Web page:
For John Polanyi, the impulse to do science comes as naturally as breathing. "It's like asking, 'Why do you want to stay alive?' The reason is that you want to achieve something. It's an outgrowth of being alive that you are challenged to try to discover something."
That's an approach that has led to a number of major advances in chemistry over the years, notably helping pioneer the development of a new field known as reaction dynamics. Chemistry had traditionally concerned itself with the bulk properties of matter, focusing on what happened before and after a reaction. Reaction dynamics goes down to the molecular level in an effort to understand what happens during a reaction. That includes getting a clear picture of how things look during the brief instant (a millionth of a millionth of a second) when substances have begun to react but are not yet in their final state, as well as investigating the fundamental forces and motions that affect reactions at the molecular level.
Dr. Polanyi's choice of field was influenced in part by work on the molecular basis for chemical reactions done by his father, who was a Professor of Chemistry (and later a Professor of Philosophy) at Manchester University. In an effort to take this field of inquiry to the next level, he devoted his postdoctoral work at the National Research Council Canada to research that proved that the transition state theory, then the reigning theory of reaction rates, was based on an inadequate understanding of the forces at play during a reaction.
Those forces include the energy of the three types of motion experienced by molecules: rotation, vibration and the physical movement of the molecule from one point to another called translation. Dr. Polanyi's work helped illuminate how those three types of energy interact during a reaction, making it possible, thereafter, to exert more intelligent control over reactions.
After being appointed a professor at the University of Toronto in 1956, he began doing experiments based on the belief that he could detect a specific wavelength of infrared chemiluminescence – a minute emission of light – during the reaction of hydrogen and chlorine. That reaction releases substantial energy in the form of heat (which is molecular motion), but it was unknown how that energy was distributed among the three types of motion. His experiment helped unravel that mystery, providing a way to understand chemical reactions in more detail than had previously been possible. This discovery also paved the way for the creation of chemical and other vibrational lasers, which today remain the most powerful sources of infrared radiation. Subsequent work resulted in increasingly detailed observations of the transition state.
Among other accolades, his contributions to the field of reaction dynamics earned Dr. Polanyi a share of the 1986 Nobel Prize for Chemistry. Resting on his laurels is the furthest thing from his mind, however. "There are still a lot of things left to do in the world," he observes.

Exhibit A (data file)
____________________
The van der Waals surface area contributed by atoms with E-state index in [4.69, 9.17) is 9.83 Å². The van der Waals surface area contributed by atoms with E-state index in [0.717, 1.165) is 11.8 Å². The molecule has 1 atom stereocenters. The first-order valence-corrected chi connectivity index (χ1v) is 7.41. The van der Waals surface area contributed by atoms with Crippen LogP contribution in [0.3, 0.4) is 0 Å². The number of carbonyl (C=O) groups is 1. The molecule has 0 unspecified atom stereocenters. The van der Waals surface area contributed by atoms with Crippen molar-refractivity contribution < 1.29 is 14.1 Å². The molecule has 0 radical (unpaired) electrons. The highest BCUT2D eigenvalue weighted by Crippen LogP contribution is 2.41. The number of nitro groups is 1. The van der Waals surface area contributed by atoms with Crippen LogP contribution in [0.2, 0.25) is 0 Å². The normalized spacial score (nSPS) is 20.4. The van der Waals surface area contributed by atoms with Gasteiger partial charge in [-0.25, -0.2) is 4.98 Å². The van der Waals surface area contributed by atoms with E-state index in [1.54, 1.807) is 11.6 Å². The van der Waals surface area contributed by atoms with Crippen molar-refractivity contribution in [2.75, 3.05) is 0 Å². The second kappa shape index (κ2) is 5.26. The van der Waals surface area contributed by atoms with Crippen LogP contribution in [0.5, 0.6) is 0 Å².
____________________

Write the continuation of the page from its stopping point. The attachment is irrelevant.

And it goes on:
Still, new topics are not always easy to select; indeed the choice of the right question is vital. "It has to be a question worth asking, it has to have wide implications for a lot of different branches of science, and it has to be doable. It's very seldom that I find something that meets those requirements," he says.
One research area that has met his criteria involves exploring reactions that take place on the surface of a solid substance. It's a task made possible by the invention of the scanning tunneling microscope, which is able to image surfaces at the atomic level. Controlling the reaction process on an atomic scale, he has been able to arrange molecules in specific patterns and then bond them to the surface. The result marries reaction dynamics and surface science to make a "molecular printing press," patented technology that has potential applications in nanofabrication and electronics.
Dr. Polanyi is eager to find applications for his work, but emphasizes that he does not embark on new research with that as a goal. A staunch advocate for the importance of basic science, he argues that scientists should choose their research projects based on important gaps in knowledge, rather than real or imagined future applications. Basic science will lead inevitably to applications, although it may not be possible to predict how and when. "It would, in fact, be very hard to make an advance of any substance in science that would not have practical implications," he remarks.
"I'm fascinated by applications," he continues. "I think they help validate the importance of science. It's just that I don't want them to be the rudder that guides science."
Prior to winning the Nobel Prize, Dr. Polanyi's long list of honours included being named an Officer, and then a Companion, of the Order of Canada, and a Fellow of the Royal Societies of Canada, London and Edinburgh. He has received honorary degrees from universities around the world and won numerous scientific prizes.
His career has also included a long-time focus on political and social issues, particularly those related to science. Over the years he has written many articles on subjects such as arms control, peace and science policy. He was the co-founder and first Chair of the Canadian Pugwash Group, part of an international movement dedicated to understanding the social impact of science and preventing its misuse.
He feels it is incumbent on scientists to get involved in order to ensure that science is not misused. Discoveries themselves are not good or evil, only the purposes they are put to. "It's up to scientists, in the other half of their lives as citizens, to try to tilt the balance," he says. "What I try to do is get involved in the political process so that foolish or dangerous applications are not the ones that are pursued."
"I would hate not to be involved in public affairs. It's a privilege to be part of the political process."